China Home-Price Increase Spreads to More CitiesBloomberg News
Home prices rose in 33 cities in November, 27 in October
China politburo vowed to cut home inventory earlier this week
China’s home-price recovery spread to more cities in November, especially smaller ones, after Chinese authorities rolled out easing measures targeting regions with a surplus of unsold homes.
New-home prices increased in 33 cities among the 70 cities tracked by the government, compared with 27 in October, the National Bureau of Statistics said Friday. Prices dropped in 27 cities, compared with 33 in October, and were unchanged in 10.
China’s politburo, the top decision-making body of the Communist Party, on Monday vowed to reduce home inventory as one of its key tasks in 2016. The number of unsold new homes nationwide increased 12 percent from a year earlier as of November, the statistics bureau said Dec. 12.
“Most of the stimulus so far has been focused on the demand side,” Du Jinsong, a Hong Kong-based property analyst at Credit Suisse Group AG, said in an interview on Bloomberg Television on Friday. “I think the government is thinking about supply-side stimulus at the moment. Demand is not unlimited.”
“The streak of measures rolled out by the central government to spur sales has kept showing effects,” the statistics bureau said in a statement released with the data.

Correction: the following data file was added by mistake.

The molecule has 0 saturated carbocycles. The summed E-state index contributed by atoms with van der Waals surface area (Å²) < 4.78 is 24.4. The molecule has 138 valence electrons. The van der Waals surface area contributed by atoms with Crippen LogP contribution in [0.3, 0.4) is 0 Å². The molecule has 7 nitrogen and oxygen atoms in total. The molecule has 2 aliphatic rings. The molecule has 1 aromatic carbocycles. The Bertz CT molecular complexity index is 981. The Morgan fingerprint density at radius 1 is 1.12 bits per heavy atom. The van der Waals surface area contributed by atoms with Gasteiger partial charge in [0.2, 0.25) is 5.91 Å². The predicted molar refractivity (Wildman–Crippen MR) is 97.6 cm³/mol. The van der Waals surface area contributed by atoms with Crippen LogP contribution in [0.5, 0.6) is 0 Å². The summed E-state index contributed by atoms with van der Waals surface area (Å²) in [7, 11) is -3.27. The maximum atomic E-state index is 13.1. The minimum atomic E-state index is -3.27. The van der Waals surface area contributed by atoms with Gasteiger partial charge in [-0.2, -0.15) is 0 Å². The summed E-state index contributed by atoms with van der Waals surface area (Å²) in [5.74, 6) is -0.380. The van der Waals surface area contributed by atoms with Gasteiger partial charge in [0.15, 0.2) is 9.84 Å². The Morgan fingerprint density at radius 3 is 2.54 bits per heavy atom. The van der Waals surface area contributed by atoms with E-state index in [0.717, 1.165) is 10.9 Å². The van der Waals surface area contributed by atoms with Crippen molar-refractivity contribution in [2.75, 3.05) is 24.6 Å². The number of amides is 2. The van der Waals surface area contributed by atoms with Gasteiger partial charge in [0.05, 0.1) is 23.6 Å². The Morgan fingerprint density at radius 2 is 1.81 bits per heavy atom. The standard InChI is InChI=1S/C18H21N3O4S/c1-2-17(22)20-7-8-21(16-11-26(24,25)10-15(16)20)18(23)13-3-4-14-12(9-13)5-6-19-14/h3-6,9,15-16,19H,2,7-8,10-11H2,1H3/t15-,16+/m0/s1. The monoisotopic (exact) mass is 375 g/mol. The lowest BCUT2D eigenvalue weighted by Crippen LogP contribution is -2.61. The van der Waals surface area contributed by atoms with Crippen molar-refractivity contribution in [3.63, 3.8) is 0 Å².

Gains were led by the southern business hub of Shenzhen, where prices jumped 2.9 percent from a month earlier, faster than the 1.2 percent advance in October. The financial center of Shanghai trailed Shenzhen to increase 1.6 percent, slower than the 1.8 percent pace in the previous month. Prices rose 0.8 percent in the capital city of Beijing and 0.6 percent in Guangzhou.
The central bank on Oct. 23 cut interest rates, the sixth time since November last year, along with a cut on reserve requirements for all banks. This helped bring personal mortgage rates to the lowest in five years, according to Centaline Group.
Gains in new-home prices widened in November from the previous month in first- and second-tier cities, according to the statement.
“The Chinese housing market will likely continue to be a headwind for real gross domestic product growth in 2016, but the data look most consistent with a protracted slump rather than a collapse,” Bill Adams, an economist at PNC Financial Service Group, wrote in a note Friday.
Housing sales gained 18 percent in November from last year, slightly faster than the 16 percent increase as in October, though narrower than monthly growth of above 30 percent in the May-to-August period, according to Bloomberg calculations based on official data released Dec. 12.
The rising sales have yet to revive a sluggish pace of investments. Property investment increased 1.3 percent in the first 11 months from the same period last year, the slowest pace in more than five years. New-home building starts, a leading indicator of real estate investment, slumped 15 percent last month from a year earlier, following a 24 percent decline in October, according to government data.
Real estate investments in November, which slid 5.1 percent from a year earlier, was “largely below expectation,” Beijing-based China International Capital Corp. analyst Ning Jingbian wrote in a Dec. 13 note. He cut his forecast for full-year property investments by 2 percentage points to a 2 percent growth. “There is a larger chance that stimulus will be carried out,” in the near future, according to Ning.
— With assistance by Emma Dong